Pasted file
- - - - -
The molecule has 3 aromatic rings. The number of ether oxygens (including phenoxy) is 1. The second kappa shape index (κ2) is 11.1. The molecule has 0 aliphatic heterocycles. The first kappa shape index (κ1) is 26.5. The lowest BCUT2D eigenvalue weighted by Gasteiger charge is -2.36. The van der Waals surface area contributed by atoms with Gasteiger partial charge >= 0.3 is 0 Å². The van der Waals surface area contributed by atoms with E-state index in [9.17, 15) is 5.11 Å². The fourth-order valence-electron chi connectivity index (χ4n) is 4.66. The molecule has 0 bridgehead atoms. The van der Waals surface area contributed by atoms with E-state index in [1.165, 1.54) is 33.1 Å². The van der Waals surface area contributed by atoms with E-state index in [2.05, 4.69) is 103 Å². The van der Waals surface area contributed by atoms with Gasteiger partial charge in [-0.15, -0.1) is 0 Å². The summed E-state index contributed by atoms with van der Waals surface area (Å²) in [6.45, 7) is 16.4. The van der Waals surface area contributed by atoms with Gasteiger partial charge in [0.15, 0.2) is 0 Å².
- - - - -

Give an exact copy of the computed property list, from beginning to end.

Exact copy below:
The molecule has 3 aromatic rings. The number of ether oxygens (including phenoxy) is 1. The second kappa shape index (κ2) is 11.1. The molecule has 0 aliphatic heterocycles. The first kappa shape index (κ1) is 26.5. The lowest BCUT2D eigenvalue weighted by Gasteiger charge is -2.36. The van der Waals surface area contributed by atoms with Gasteiger partial charge >= 0.3 is 0 Å². The van der Waals surface area contributed by atoms with E-state index in [9.17, 15) is 5.11 Å². The fourth-order valence-electron chi connectivity index (χ4n) is 4.66. The molecule has 0 bridgehead atoms. The van der Waals surface area contributed by atoms with E-state index in [1.165, 1.54) is 33.1 Å². The van der Waals surface area contributed by atoms with E-state index in [2.05, 4.69) is 103 Å². The van der Waals surface area contributed by atoms with Gasteiger partial charge in [-0.15, -0.1) is 0 Å². The summed E-state index contributed by atoms with van der Waals surface area (Å²) in [6.45, 7) is 16.4. The van der Waals surface area contributed by atoms with Gasteiger partial charge in [0.15, 0.2) is 0 Å².